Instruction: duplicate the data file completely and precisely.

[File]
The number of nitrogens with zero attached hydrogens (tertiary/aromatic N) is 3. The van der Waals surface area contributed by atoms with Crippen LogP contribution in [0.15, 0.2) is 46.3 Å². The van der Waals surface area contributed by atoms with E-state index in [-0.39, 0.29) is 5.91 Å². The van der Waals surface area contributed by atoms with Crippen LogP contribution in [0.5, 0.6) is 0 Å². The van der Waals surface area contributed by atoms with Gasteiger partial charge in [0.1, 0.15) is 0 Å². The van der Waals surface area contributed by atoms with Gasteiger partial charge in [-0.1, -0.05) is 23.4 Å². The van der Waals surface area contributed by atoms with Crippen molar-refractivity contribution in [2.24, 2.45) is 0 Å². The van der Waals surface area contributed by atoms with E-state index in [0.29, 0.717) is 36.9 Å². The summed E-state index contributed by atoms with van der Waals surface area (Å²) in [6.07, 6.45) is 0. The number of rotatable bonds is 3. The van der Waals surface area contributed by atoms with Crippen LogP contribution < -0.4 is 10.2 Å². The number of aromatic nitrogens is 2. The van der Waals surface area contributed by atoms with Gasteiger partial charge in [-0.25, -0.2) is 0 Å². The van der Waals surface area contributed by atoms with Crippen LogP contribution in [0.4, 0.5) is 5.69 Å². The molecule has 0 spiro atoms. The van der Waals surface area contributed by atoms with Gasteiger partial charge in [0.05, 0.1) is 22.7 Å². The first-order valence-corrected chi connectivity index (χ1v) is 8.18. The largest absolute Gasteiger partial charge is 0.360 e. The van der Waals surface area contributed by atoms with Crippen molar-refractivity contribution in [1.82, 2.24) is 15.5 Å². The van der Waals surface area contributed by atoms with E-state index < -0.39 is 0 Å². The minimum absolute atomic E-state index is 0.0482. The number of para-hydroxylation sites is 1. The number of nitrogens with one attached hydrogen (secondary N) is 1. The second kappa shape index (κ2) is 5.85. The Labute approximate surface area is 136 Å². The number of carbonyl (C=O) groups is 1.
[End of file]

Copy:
The number of nitrogens with zero attached hydrogens (tertiary/aromatic N) is 3. The van der Waals surface area contributed by atoms with Crippen LogP contribution in [0.15, 0.2) is 46.3 Å². The van der Waals surface area contributed by atoms with E-state index in [-0.39, 0.29) is 5.91 Å². The van der Waals surface area contributed by atoms with Crippen LogP contribution in [0.5, 0.6) is 0 Å². The van der Waals surface area contributed by atoms with Gasteiger partial charge in [0.1, 0.15) is 0 Å². The van der Waals surface area contributed by atoms with Gasteiger partial charge in [-0.1, -0.05) is 23.4 Å². The van der Waals surface area contributed by atoms with Crippen molar-refractivity contribution in [2.24, 2.45) is 0 Å². The van der Waals surface area contributed by atoms with E-state index in [0.29, 0.717) is 36.9 Å². The summed E-state index contributed by atoms with van der Waals surface area (Å²) in [6.07, 6.45) is 0. The number of rotatable bonds is 3. The van der Waals surface area contributed by atoms with Crippen LogP contribution < -0.4 is 10.2 Å². The number of aromatic nitrogens is 2. The van der Waals surface area contributed by atoms with Gasteiger partial charge in [-0.25, -0.2) is 0 Å². The van der Waals surface area contributed by atoms with Crippen LogP contribution in [0.4, 0.5) is 5.69 Å². The molecule has 0 spiro atoms. The van der Waals surface area contributed by atoms with Gasteiger partial charge in [0.05, 0.1) is 22.7 Å². The first-order valence-corrected chi connectivity index (χ1v) is 8.18. The largest absolute Gasteiger partial charge is 0.360 e. The van der Waals surface area contributed by atoms with Crippen molar-refractivity contribution in [1.82, 2.24) is 15.5 Å². The van der Waals surface area contributed by atoms with E-state index < -0.39 is 0 Å². The minimum absolute atomic E-state index is 0.0482. The number of para-hydroxylation sites is 1. The number of nitrogens with one attached hydrogen (secondary N) is 1. The second kappa shape index (κ2) is 5.85. The Labute approximate surface area is 136 Å². The number of carbonyl (C=O) groups is 1.